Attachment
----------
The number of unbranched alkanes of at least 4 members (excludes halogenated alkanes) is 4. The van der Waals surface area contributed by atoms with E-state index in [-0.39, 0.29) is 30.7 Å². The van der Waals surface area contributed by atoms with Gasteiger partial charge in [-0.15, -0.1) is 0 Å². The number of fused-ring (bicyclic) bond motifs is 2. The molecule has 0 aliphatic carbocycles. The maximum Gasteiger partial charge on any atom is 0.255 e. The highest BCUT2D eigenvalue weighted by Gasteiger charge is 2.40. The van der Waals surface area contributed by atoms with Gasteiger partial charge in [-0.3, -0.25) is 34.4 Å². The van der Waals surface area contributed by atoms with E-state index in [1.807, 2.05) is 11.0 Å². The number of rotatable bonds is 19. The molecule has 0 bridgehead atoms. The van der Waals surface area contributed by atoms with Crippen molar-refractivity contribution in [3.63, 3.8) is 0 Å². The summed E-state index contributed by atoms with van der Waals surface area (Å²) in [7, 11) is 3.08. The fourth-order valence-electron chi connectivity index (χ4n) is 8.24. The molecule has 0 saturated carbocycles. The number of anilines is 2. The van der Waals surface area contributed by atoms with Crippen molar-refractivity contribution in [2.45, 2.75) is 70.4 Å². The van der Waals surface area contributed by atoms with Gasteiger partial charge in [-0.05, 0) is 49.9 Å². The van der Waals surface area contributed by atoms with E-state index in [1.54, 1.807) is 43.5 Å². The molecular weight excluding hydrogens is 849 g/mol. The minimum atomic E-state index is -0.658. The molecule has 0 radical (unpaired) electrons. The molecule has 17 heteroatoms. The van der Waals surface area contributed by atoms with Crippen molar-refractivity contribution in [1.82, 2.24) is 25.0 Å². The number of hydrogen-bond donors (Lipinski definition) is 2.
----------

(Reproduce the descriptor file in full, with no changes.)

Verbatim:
The number of unbranched alkanes of at least 4 members (excludes halogenated alkanes) is 4. The van der Waals surface area contributed by atoms with E-state index in [-0.39, 0.29) is 30.7 Å². The van der Waals surface area contributed by atoms with Gasteiger partial charge in [-0.15, -0.1) is 0 Å². The number of fused-ring (bicyclic) bond motifs is 2. The molecule has 0 aliphatic carbocycles. The maximum Gasteiger partial charge on any atom is 0.255 e. The highest BCUT2D eigenvalue weighted by Gasteiger charge is 2.40. The van der Waals surface area contributed by atoms with Gasteiger partial charge in [-0.3, -0.25) is 34.4 Å². The van der Waals surface area contributed by atoms with E-state index in [1.807, 2.05) is 11.0 Å². The number of rotatable bonds is 19. The molecule has 0 bridgehead atoms. The van der Waals surface area contributed by atoms with Crippen molar-refractivity contribution in [3.63, 3.8) is 0 Å². The summed E-state index contributed by atoms with van der Waals surface area (Å²) in [7, 11) is 3.08. The fourth-order valence-electron chi connectivity index (χ4n) is 8.24. The molecule has 0 saturated carbocycles. The number of anilines is 2. The van der Waals surface area contributed by atoms with Crippen molar-refractivity contribution in [2.45, 2.75) is 70.4 Å². The van der Waals surface area contributed by atoms with Gasteiger partial charge in [-0.05, 0) is 49.9 Å². The van der Waals surface area contributed by atoms with E-state index in [1.54, 1.807) is 43.5 Å². The molecular weight excluding hydrogens is 849 g/mol. The minimum atomic E-state index is -0.658. The molecule has 0 radical (unpaired) electrons. The molecule has 17 heteroatoms. The van der Waals surface area contributed by atoms with Crippen molar-refractivity contribution in [1.82, 2.24) is 25.0 Å². The number of hydrogen-bond donors (Lipinski definition) is 2.